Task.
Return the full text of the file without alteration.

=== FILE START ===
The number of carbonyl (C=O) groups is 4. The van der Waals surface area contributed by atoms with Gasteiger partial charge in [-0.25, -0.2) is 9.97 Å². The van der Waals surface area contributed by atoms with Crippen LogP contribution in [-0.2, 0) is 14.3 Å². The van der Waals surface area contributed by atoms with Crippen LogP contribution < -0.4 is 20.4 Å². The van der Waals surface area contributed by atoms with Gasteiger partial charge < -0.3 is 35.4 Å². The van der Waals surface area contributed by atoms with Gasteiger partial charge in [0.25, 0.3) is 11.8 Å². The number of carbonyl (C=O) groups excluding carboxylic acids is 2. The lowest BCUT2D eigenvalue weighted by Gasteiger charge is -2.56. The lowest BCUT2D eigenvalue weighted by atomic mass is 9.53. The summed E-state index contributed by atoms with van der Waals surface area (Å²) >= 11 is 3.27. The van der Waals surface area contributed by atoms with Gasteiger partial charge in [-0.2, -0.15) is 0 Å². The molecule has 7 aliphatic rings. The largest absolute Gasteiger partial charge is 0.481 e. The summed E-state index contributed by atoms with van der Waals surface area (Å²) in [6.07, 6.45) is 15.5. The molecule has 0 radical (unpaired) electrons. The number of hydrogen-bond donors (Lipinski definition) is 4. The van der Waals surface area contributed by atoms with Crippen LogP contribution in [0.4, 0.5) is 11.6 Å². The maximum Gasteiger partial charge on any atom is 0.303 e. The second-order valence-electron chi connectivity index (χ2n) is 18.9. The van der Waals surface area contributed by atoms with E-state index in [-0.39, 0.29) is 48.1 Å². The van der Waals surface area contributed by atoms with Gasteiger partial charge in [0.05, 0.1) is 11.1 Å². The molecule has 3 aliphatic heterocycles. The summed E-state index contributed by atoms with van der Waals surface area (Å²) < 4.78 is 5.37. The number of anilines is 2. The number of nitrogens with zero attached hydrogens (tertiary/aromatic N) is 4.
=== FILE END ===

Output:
The number of carbonyl (C=O) groups is 4. The van der Waals surface area contributed by atoms with Gasteiger partial charge in [-0.25, -0.2) is 9.97 Å². The van der Waals surface area contributed by atoms with Crippen LogP contribution in [-0.2, 0) is 14.3 Å². The van der Waals surface area contributed by atoms with Crippen LogP contribution < -0.4 is 20.4 Å². The van der Waals surface area contributed by atoms with Gasteiger partial charge < -0.3 is 35.4 Å². The van der Waals surface area contributed by atoms with Gasteiger partial charge in [0.25, 0.3) is 11.8 Å². The number of carbonyl (C=O) groups excluding carboxylic acids is 2. The lowest BCUT2D eigenvalue weighted by Gasteiger charge is -2.56. The lowest BCUT2D eigenvalue weighted by atomic mass is 9.53. The summed E-state index contributed by atoms with van der Waals surface area (Å²) >= 11 is 3.27. The van der Waals surface area contributed by atoms with Gasteiger partial charge in [-0.2, -0.15) is 0 Å². The molecule has 7 aliphatic rings. The largest absolute Gasteiger partial charge is 0.481 e. The summed E-state index contributed by atoms with van der Waals surface area (Å²) in [6.07, 6.45) is 15.5. The molecule has 0 radical (unpaired) electrons. The number of hydrogen-bond donors (Lipinski definition) is 4. The van der Waals surface area contributed by atoms with Crippen LogP contribution in [0.4, 0.5) is 11.6 Å². The maximum Gasteiger partial charge on any atom is 0.303 e. The second-order valence-electron chi connectivity index (χ2n) is 18.9. The van der Waals surface area contributed by atoms with E-state index in [-0.39, 0.29) is 48.1 Å². The van der Waals surface area contributed by atoms with Gasteiger partial charge in [0.05, 0.1) is 11.1 Å². The molecule has 3 aliphatic heterocycles. The summed E-state index contributed by atoms with van der Waals surface area (Å²) < 4.78 is 5.37. The number of anilines is 2. The number of nitrogens with zero attached hydrogens (tertiary/aromatic N) is 4.